“Horticulture is the science and art of cultivating plants – flowers, fruits, vegetables, trees and shrubs. From its inception, National Garden Clubs (NGC) has emphasized horticulture and it educational value to the community through Standard Flower Shows. All who participate are provided an opportunity to exhibit and view well grown, well groomed, correctly identified, fresh plant material.” Handbook for Flower Show, revised 2007

Choosing a horticulture specimen for exhibiting at a flower show does not begin on the day before the show begins. Planning weeks or months in advance may help to produce a show-stopping entry. Plants grown from seed or even transplants take time to mature and be at their best for a show. A thorough review of the flower show schedule provides information on the types of horticulture entries allowed in an individual show. For any show, all horticulture entries MUST follow certain requirements.

  1. Grown by the exhibitor
  2. Possessed by the exhibitor for at least 90 days – individual specimen
  3. Grown together for at least 6 weeks – combination plantings
  4. May not be altered (treated) with products that may artificially change the natural color and/or texture

Preparing an entry

All entries in flower shows are judged against “perfection” with a starting score of 100 points. Imperfections, or faults, cause points to be removed. Plants or cut specimens are grown and groomed to create the best possible entry. Techniques to consider when preparing an entry for horticulture exhibiting include the following.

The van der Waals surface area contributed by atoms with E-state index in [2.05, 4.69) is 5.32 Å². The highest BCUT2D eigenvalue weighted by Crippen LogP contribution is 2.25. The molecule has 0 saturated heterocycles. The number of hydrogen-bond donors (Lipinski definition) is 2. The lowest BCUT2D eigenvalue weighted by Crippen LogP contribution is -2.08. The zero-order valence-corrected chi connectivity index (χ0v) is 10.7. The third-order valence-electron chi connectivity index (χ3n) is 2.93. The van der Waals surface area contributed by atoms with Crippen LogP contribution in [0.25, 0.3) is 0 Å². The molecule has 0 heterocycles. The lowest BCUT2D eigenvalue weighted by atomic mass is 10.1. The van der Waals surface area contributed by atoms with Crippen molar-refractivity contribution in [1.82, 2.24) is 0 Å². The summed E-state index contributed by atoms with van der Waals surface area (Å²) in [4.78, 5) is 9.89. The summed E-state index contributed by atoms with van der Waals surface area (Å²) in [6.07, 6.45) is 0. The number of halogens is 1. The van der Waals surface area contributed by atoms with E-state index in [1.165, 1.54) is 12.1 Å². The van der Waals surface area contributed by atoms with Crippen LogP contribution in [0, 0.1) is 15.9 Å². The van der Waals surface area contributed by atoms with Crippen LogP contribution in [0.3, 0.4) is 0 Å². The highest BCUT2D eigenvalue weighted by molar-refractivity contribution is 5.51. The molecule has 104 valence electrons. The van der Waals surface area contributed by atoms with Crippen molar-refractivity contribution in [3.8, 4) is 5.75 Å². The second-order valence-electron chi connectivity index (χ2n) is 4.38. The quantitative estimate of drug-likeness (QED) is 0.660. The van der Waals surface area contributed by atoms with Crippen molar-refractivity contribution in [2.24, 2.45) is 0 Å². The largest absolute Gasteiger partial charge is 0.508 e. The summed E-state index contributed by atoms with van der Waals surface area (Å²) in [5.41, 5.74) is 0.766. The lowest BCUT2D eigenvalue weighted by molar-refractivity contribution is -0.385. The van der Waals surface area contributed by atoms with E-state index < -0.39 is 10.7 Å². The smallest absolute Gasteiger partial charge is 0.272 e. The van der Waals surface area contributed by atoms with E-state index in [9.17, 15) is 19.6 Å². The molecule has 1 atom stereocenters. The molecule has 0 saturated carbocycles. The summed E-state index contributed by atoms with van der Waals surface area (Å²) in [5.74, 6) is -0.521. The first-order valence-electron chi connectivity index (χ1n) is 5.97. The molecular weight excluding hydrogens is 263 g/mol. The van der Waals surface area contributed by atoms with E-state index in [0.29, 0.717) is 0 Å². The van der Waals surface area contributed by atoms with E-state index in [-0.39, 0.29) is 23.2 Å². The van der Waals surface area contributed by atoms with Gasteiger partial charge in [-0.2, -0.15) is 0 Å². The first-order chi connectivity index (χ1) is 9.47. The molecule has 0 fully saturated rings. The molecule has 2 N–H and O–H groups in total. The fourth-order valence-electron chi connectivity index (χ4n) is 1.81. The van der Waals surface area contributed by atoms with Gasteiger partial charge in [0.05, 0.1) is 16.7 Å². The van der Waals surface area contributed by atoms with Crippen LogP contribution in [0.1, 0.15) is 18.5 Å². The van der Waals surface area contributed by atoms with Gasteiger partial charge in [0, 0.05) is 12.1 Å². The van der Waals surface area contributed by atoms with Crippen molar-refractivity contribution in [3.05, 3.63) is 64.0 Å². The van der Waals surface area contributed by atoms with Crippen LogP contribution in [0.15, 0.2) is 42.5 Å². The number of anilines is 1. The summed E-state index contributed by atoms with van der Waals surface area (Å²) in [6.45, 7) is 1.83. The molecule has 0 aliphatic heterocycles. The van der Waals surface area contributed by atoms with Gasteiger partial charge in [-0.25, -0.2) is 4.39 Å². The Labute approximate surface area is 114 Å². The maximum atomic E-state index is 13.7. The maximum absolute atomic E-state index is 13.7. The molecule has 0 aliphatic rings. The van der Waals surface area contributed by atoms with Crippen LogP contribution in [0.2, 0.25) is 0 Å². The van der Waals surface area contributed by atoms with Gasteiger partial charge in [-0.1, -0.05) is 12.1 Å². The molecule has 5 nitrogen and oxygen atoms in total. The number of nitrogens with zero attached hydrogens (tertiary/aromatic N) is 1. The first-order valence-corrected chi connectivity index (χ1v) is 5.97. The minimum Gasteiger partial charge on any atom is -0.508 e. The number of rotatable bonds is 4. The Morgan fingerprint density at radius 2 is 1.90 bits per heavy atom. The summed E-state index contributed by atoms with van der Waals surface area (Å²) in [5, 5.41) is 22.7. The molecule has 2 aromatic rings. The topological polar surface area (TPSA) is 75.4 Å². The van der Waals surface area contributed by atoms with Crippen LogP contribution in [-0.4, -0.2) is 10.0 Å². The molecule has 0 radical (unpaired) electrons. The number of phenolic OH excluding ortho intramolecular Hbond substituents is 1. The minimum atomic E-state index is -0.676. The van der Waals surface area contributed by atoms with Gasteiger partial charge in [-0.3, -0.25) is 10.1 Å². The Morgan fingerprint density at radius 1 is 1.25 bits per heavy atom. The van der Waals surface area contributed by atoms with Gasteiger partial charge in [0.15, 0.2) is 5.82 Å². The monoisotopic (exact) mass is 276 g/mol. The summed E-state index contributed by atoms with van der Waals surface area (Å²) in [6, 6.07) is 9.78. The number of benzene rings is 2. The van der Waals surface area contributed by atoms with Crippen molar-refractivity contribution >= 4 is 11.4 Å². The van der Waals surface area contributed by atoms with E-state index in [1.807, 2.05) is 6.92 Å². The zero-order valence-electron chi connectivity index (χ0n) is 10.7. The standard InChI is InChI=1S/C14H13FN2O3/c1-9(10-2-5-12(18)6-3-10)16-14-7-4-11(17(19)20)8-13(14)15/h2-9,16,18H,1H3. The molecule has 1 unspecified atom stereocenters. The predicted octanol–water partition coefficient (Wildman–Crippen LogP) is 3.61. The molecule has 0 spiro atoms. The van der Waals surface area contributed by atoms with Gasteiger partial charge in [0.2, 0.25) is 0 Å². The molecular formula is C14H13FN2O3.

1. Disbud (remove extra buds) to allow plants energy to create one special bloom – requires advance planning
  2. Remove spent leaves and blooms
  3. Select specimen at peak bloom time
  4. Condition cut specimen – general info, some plant require special conditioning
    1. Water plant in morning
    2. Cut in late afternoon or evening
    3. Cut with sharp knife or scissors
    4. Place cut stem into tepid water
    5. Store in cool, dark, draft-free location for several hours or overnight
    6. Cut stem, again, just before exhibiting
  5. Clean container of potted specimens
  6. Remove debris and tidy soil surface
  7. Complete horticulture entry card
    1. Botanical name – Genus species cultivar
    2. Common name
    3. From schedule – Division, Section, Class, Entry number (assigned by entry chair)